A tragic tale for poor dear Pip
Inspired by ‘True Tales of American Life’, edited by Paul Auster
There was someone in the tree. MY tree. On MY branch. It was a boy. I was twelve, and horrified. I thought nobody knew about the tree. I called it the Magic Faraway Tree- had done since we first moved to that house and I found it, and I’m sure my parents thought it was just a bench or a stump in the park bordering our back garden. The tree was right on the border between us and the park. I was never sure whether it was ours, or everyone’s- legally. But I was absolutely certain that it didn’t matter whose land it was on, it was MY tree. And now some boy was in it.
I went up there, to that specific branch, every day except when it rained or I had school- and if it was light enough when I’d done my homework, often then as well. After the weeks turned into months of practice, I knew the exact route to get me up there in a couple of minutes, with some food and a book in my backpack. That was the thing- I think my parents thought that I must be playing outside. Healthy and active. But my ass was pretty much always just up that tree reading a book. MY branch in MY tree was perfectly shaped for my back, wide enough that I didn’t have to worry about falling off, sturdy, sheltered by the other branches from the excesses of the sun and wind.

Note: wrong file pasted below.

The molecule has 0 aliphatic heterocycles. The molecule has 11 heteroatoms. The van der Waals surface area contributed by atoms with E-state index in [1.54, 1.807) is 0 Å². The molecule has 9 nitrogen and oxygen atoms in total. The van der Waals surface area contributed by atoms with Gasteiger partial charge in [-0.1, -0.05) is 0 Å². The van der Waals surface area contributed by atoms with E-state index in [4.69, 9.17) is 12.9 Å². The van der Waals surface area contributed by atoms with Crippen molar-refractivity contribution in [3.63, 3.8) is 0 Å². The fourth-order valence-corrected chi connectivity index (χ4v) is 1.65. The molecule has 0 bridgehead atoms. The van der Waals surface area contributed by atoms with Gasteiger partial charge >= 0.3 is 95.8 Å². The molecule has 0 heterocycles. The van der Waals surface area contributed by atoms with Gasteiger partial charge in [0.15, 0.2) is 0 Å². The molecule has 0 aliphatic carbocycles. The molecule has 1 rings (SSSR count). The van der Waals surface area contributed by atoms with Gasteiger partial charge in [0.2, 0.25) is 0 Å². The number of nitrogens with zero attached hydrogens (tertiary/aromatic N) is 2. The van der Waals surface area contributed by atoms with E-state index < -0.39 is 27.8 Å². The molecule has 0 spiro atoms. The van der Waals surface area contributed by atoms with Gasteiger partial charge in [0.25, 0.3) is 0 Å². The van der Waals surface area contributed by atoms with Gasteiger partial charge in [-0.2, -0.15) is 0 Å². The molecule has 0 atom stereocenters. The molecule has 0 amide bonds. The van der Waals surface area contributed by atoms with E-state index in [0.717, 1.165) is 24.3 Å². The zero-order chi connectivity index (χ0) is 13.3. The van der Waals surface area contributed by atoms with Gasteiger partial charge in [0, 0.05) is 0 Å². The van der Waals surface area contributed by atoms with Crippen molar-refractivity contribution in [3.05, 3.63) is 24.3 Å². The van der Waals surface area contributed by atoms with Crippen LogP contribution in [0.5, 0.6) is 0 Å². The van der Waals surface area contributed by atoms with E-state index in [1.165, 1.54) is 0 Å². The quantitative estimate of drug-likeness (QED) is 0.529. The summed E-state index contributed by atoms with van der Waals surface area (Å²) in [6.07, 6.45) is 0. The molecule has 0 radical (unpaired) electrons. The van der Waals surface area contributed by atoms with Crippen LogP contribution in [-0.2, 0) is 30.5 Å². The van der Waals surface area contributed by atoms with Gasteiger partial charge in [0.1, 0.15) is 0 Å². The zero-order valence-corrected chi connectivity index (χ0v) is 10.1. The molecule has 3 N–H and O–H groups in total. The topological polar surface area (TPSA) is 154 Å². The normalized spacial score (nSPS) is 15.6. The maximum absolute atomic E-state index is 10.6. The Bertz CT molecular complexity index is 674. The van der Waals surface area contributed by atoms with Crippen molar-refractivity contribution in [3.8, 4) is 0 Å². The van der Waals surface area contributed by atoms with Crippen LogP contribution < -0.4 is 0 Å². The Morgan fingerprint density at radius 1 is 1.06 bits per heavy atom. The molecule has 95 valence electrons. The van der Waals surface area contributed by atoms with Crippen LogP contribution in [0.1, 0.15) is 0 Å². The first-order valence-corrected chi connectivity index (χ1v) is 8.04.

I thought about shouting up at the boy from where I stood, but decided that would mean he was operating from a position of power. I think my Mum had said something like that when she was commenting on the news once. The branch was definitely strong enough for two people (though that wasn’t the point, of course). I climbed up, and took out my book, daring him to ask what I was doing.
I read, or tried to read, and waited. For a few minutes, nothing happened. I started to get annoyed. I was attempting Dickens for the first time and I needed to concentrate. But I couldn’t. There was a boy in my tree.
“A tragic tale for poor dear Pip”
Even with the annoyance and consciousness of him, it took me a moment to realise he was talking to me. I remember now that first thing he said, even though it was the start of a conversation that went on for most of the afternoon. He had come up there to get away from some boys who were making fun of him for reading. He was still in my tree, but I supposed I could understand that. He didn’t tease me, not even a little bit. We talked. We actually listened. I didn’t know his name, hadn’t seen him around.
That evening I went home and thought about the boy in my tree in a way that I hadn’t really thought about any boys before. But the next day he wasn’t at the tree. Or the day after that. After several days, I gave up.
The summer ended and school began again. I was still trying to work my way through the same book. I wasn’t really concentrating on what was going on around me as English class began, and I vaguely heard my teacher tell us we had a new classmate. I kept reading. Some noise next to me told me that someone had sat down at the empty desk next to mine.
“A tragic tale for poor dear Pip,” and there he was again.